Cystitis (Inflammation of the Bladder)

Author: OncoLink Team
Last Reviewed:

What is cystitis?

Cystitis is the medical term used to describe inflammation of the bladder. Cystitis in cancer patients can be caused by radiation therapy to the pelvis/bladder. Some chemotherapies can also cause cystitis. "Hemorrhagic cystitis" is when you have cystitis and blood in your urine (pee). 

Symptoms of cystitis are:

  • Painful urination.
  • The need to urinate more often.
  • The need to urinate urgently (can't wait).
  • Having a hard time starting to urinate. 
  • Blood in the urine.

How is cystitis managed?

Your care team will do some tests to determine what is causing your cystitis. If it is known to be your radiation and/or chemotherapy treatment, talk with your team about your options. Drinking more fluids can help. Your care team may order medicine to treat pain while urinating.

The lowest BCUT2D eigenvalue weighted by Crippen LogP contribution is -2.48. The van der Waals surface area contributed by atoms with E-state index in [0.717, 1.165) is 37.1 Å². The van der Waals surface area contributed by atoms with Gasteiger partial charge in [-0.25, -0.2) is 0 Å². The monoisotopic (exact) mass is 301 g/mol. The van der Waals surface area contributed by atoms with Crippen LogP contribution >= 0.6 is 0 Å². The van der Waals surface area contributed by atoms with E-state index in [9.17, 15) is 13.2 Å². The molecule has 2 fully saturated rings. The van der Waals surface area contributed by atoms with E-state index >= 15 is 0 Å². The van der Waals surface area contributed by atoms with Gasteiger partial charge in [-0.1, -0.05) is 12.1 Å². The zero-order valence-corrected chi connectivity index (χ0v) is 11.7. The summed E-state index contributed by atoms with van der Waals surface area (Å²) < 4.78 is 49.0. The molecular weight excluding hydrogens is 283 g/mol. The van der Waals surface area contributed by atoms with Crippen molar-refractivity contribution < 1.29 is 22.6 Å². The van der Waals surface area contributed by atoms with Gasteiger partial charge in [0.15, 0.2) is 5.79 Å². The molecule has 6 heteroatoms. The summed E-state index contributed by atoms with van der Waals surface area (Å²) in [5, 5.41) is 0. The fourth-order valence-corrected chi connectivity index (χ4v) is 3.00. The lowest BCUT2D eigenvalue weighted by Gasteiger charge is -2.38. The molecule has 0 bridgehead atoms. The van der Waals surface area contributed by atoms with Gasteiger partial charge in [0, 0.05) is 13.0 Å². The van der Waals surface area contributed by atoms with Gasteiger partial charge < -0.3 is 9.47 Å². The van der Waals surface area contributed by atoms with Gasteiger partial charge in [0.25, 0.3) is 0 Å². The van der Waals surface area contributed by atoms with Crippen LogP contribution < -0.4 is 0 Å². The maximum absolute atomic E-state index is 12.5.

When should I contact my care team?

Call your care provider if you have any of the symptoms listed above. If you notice bright red blood in your urine, call your care team right away.

References

U.S. Department of Health and Human Services, National Institutes of Health. (2020). Urinary and Bladder Problems and Cancer Treatment. Retrieved from https://www.cancer.gov/about-cancer/treatment/side-effects/urination-changes

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